Today on Health in 2 Point 00, Jess and I get festive for the holidays. In this episode, Jess asks me about Walgreens and its new partnership with FedEx for next day prescription delivery and with Verily to help patients with prescription adherence. She also asks me about blockchain startup PokitDok getting its assets acquired by Change Healthcare. Lots of job changes are happening as well. Amy Abernethy, the chief medical officer at Flatiron Health, was named Deputy Commissioner of the FDA. Rasu Shrestha, who was previously at the University of Pittsburgh Medical Center, is the new chief strategy officer of Atrium Health. Finally, Zane Burke, who recently stepped down as president of Cerner, was just hired as Livongo’s new CEO, while Glen Tullman remains executive chairman of the company. Dr. Jennifer Schneider was also promoted from the company’s chief medical officer to president. We have one more episode of Health in 2 Point 00 for 2018, so be on the lookout for our year-end wrap-up. —Matthew Holt
On Episode 56 of Health in 2 Point 00, Jess and I report from Livongo’s new office in San Francisco. In this episode, Jess asks me about Carrot Health’s $25 million raise for their digital smoking cessation program and 98point6’s $50 million raise for their on-demand primary care app. We also have our special guest star Dr. Jennifer Schneider here to tell us about how Livongo is working to Silence Noisy Healthcare with Applied Health Signals- Matthew Holt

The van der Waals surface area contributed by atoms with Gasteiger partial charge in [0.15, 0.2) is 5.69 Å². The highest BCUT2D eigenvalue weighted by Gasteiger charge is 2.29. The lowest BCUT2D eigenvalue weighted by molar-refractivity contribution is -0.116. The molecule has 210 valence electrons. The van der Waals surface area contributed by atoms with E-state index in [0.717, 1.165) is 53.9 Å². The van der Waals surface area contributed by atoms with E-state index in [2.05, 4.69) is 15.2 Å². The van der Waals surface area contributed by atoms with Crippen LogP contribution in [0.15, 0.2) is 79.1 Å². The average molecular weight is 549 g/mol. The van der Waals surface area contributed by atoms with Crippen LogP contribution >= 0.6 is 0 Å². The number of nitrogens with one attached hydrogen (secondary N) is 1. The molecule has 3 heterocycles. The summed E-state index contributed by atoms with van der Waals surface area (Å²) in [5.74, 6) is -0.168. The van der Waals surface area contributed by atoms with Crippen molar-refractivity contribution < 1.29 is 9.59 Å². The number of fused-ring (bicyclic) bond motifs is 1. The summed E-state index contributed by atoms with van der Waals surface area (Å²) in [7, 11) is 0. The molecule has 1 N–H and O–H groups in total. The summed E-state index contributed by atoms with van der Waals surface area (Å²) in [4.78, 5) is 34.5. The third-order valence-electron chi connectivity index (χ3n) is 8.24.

As you’ve probably heard (enough!) from me and Indu Subaiya over recent months on video, at Health 2.0 or here on THCB, we are finally arriving at the point where health care tech is “flipping the stack” — where we realize that we can’t practice the old way, and instead need to move the care of the chronically ill to an always on, always monitoring, always measuring, always messaging tech platform.
But we need to figure out a way to both create that platform and the services for the people who need help–without overwhelming them. Too often we are putting too much technology into patients’ and clinicians’ lives and creating too much noise. While I’ve been aping Bob Wachter calling for an air traffic control function in health care, one of the most interesting new companies in health tech/services, Livongo, has been working on a related idea. They’ve been promoting it by looking to #SilenceNoisyHealthCare on Twitter and Linkedin recently
Tuesday 30th at 1 ET – 10 PT I’m hosting a webinar with Livongo’s CEO Glen Tullman & & Chief Medical Officer Jennifer Schneider, M.D. Jessica DaMassa tweeted that Glen and I are in a cage match, and it is an Oxford v Cambridge affair (although Jennifer brings some Stanford & Hopkins class to the proceedings).